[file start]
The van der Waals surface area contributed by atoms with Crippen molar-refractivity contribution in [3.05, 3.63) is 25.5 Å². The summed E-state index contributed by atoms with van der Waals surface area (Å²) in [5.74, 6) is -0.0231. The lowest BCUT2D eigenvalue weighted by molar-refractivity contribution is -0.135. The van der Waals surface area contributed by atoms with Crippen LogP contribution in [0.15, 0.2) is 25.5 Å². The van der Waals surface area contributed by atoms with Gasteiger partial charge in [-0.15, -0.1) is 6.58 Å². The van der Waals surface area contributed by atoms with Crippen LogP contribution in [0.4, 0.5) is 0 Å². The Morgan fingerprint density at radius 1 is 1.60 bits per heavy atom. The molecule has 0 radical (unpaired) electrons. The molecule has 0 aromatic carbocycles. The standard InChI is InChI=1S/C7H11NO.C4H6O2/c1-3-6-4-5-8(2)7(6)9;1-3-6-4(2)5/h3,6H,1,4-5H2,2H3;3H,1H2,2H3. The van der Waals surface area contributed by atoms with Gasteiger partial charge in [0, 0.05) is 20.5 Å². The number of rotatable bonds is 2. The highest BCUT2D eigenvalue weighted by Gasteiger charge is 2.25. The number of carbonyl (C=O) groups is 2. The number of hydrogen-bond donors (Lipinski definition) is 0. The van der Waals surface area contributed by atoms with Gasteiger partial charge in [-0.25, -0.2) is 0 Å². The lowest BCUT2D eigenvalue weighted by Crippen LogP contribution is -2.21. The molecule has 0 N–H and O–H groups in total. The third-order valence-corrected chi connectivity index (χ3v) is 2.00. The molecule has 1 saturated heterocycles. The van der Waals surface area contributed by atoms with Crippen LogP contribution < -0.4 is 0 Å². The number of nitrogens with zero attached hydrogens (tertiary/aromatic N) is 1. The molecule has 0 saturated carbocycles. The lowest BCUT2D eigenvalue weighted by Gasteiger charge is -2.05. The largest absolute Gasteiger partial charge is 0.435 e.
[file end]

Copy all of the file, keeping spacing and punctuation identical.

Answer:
The van der Waals surface area contributed by atoms with Crippen molar-refractivity contribution in [3.05, 3.63) is 25.5 Å². The summed E-state index contributed by atoms with van der Waals surface area (Å²) in [5.74, 6) is -0.0231. The lowest BCUT2D eigenvalue weighted by molar-refractivity contribution is -0.135. The van der Waals surface area contributed by atoms with Crippen LogP contribution in [0.15, 0.2) is 25.5 Å². The van der Waals surface area contributed by atoms with Gasteiger partial charge in [-0.15, -0.1) is 6.58 Å². The van der Waals surface area contributed by atoms with Crippen LogP contribution in [0.4, 0.5) is 0 Å². The Morgan fingerprint density at radius 1 is 1.60 bits per heavy atom. The molecule has 0 radical (unpaired) electrons. The molecule has 0 aromatic carbocycles. The standard InChI is InChI=1S/C7H11NO.C4H6O2/c1-3-6-4-5-8(2)7(6)9;1-3-6-4(2)5/h3,6H,1,4-5H2,2H3;3H,1H2,2H3. The van der Waals surface area contributed by atoms with Gasteiger partial charge in [0, 0.05) is 20.5 Å². The number of rotatable bonds is 2. The highest BCUT2D eigenvalue weighted by Gasteiger charge is 2.25. The number of carbonyl (C=O) groups is 2. The number of hydrogen-bond donors (Lipinski definition) is 0. The van der Waals surface area contributed by atoms with Gasteiger partial charge in [-0.25, -0.2) is 0 Å². The lowest BCUT2D eigenvalue weighted by Crippen LogP contribution is -2.21. The molecule has 0 N–H and O–H groups in total. The third-order valence-corrected chi connectivity index (χ3v) is 2.00. The molecule has 1 saturated heterocycles. The van der Waals surface area contributed by atoms with Crippen LogP contribution < -0.4 is 0 Å². The number of nitrogens with zero attached hydrogens (tertiary/aromatic N) is 1. The molecule has 0 saturated carbocycles. The lowest BCUT2D eigenvalue weighted by Gasteiger charge is -2.05. The largest absolute Gasteiger partial charge is 0.435 e.